Wednesday, January 17, 2007

Word of the day

My word of the day, which I just now encountered while reading Fredric Jameson, is "obnubilate." It means, apparently, to "obscure," to "make unlcear or less visible."

Question: we know that onomatopoeia refers to words that mimic the sounds they describe (like "bang" or "quack"). Is there a term for words that embody the quality or action they describe? Because, really, coming across "obnubilate" was a truly obnubilating (obnubilatory?) experience.

Observation: theory-speak does delight in those kind of words, doesn't it? One of my favourite theory-speak words before now was "obfuscate," which of course means the exact same thing. Well! Out with the old, in with the new. I will from here on in always refer to "obnubilating discourse."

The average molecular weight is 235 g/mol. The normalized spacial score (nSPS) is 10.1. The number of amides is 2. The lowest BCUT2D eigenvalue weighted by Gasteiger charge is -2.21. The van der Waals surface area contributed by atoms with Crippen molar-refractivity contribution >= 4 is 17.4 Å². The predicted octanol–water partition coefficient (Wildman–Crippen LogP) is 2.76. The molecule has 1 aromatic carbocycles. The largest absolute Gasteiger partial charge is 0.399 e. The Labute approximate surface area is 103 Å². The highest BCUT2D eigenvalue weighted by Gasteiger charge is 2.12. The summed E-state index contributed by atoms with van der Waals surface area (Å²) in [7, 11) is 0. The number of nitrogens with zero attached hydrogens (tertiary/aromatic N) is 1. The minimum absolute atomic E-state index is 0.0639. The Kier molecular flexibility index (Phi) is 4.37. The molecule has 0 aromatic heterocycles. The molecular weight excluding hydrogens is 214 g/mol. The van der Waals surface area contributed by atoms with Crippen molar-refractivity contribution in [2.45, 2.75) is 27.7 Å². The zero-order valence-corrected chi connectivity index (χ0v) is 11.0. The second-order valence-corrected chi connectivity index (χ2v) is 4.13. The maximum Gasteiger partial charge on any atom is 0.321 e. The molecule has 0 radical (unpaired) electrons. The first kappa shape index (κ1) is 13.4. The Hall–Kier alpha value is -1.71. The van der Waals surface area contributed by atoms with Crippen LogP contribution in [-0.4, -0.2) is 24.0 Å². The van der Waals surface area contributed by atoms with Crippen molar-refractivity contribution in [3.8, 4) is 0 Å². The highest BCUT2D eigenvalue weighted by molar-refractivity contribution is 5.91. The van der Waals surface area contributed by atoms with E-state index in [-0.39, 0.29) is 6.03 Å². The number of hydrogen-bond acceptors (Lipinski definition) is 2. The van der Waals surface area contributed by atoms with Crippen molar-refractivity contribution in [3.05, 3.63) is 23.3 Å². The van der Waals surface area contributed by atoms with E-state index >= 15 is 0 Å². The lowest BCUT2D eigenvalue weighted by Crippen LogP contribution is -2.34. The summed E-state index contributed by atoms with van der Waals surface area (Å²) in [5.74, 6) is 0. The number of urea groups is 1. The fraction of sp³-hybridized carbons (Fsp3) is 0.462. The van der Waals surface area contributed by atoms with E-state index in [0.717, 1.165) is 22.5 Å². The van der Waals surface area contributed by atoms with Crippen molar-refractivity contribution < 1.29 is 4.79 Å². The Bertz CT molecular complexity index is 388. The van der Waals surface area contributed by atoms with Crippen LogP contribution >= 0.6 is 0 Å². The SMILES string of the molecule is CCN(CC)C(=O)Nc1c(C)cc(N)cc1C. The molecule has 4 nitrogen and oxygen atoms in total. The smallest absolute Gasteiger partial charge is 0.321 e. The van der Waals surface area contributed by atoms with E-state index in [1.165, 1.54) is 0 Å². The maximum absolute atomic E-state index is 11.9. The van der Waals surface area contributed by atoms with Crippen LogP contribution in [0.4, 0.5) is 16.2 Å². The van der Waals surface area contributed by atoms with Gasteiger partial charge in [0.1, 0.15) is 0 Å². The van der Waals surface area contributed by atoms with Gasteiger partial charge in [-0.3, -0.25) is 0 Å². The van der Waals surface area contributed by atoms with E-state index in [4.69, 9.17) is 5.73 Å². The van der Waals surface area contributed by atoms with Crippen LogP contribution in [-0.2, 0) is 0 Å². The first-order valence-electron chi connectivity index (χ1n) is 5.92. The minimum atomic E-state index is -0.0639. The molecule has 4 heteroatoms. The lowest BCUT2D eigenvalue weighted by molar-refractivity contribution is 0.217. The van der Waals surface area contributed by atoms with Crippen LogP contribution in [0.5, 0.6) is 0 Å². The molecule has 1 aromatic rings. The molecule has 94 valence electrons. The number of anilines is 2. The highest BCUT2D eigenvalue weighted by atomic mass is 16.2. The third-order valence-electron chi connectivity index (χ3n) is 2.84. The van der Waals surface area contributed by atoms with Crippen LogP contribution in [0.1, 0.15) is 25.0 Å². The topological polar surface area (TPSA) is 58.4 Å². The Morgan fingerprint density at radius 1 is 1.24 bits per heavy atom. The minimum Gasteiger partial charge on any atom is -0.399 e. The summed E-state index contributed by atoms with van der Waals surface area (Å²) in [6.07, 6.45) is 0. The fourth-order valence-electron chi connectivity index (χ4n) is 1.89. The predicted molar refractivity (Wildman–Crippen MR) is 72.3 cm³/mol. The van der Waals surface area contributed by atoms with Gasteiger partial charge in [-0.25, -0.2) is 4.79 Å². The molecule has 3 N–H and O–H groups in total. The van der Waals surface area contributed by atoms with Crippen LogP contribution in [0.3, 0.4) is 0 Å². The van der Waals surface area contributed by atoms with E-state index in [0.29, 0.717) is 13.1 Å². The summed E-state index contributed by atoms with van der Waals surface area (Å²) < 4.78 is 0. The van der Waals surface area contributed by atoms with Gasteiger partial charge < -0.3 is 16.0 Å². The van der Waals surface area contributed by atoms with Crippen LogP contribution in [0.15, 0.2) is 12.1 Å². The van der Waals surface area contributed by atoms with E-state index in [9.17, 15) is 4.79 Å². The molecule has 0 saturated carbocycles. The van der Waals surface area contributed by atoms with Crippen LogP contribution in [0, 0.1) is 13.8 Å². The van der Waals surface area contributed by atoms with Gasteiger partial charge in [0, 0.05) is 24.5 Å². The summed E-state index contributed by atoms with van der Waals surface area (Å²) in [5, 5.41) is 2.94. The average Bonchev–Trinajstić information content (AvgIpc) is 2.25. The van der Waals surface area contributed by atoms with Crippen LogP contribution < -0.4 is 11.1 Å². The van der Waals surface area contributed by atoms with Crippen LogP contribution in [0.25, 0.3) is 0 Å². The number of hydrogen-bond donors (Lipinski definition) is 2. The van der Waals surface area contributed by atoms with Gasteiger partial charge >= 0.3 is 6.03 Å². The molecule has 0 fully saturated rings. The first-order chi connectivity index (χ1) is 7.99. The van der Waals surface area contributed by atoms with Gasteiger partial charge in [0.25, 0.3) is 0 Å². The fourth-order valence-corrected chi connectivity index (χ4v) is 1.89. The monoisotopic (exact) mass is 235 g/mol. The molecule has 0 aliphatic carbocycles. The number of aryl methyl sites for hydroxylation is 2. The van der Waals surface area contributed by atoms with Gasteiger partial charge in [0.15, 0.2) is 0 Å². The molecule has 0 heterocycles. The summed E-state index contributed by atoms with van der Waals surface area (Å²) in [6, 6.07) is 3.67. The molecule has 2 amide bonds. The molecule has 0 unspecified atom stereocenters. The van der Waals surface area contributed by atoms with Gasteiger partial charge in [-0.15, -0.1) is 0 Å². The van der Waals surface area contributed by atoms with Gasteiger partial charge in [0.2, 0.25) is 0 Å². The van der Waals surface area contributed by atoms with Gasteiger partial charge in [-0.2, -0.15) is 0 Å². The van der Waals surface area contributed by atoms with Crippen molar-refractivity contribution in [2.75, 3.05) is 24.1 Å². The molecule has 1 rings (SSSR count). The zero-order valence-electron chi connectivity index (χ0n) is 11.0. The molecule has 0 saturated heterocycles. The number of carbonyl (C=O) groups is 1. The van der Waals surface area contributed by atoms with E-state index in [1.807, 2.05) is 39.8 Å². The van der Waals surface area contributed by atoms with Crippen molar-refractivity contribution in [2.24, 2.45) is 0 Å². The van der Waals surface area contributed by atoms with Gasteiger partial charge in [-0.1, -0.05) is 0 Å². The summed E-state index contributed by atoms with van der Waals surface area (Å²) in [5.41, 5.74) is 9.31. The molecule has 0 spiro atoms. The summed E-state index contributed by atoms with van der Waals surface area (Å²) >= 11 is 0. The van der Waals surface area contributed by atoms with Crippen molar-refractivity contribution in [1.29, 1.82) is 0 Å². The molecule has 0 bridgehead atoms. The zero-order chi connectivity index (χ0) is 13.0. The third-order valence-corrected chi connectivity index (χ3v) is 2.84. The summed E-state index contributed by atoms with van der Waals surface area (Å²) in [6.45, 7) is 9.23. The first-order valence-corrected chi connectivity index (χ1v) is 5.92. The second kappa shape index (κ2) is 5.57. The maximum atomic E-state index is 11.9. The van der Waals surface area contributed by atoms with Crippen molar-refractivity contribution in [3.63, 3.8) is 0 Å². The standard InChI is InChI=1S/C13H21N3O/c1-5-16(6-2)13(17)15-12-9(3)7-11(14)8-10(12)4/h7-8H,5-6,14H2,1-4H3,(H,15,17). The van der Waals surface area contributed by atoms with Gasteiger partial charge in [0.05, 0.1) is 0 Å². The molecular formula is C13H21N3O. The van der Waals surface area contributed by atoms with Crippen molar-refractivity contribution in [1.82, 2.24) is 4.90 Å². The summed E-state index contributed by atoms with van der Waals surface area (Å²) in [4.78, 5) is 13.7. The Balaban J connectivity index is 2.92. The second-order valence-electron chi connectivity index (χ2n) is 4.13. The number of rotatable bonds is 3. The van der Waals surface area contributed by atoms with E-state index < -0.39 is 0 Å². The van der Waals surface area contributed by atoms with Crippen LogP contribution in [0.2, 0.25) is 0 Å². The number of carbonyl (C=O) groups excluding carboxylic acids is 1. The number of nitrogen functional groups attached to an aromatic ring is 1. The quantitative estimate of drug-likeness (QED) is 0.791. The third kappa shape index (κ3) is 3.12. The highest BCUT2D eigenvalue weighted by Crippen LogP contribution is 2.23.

And to show Fredric Jameson at his obnubilating best, here's the locution in which I found the word embedded: "obnubilated with a spurious apotheosis."



Anonymous said...

Hey, haven't had any "hair updates" lately.

Personally, I like perspicacious. Of acute, mental vision or discernment. Keen. It is simply fun to say.

SDZion said...
This comment has been removed by the author.
SDZion said...

I appear to have deleted my prior comment. It said:

When you said in class that obnubilate was your word of the day, you really meant it!

Good show in The Muse. Enjoying the class.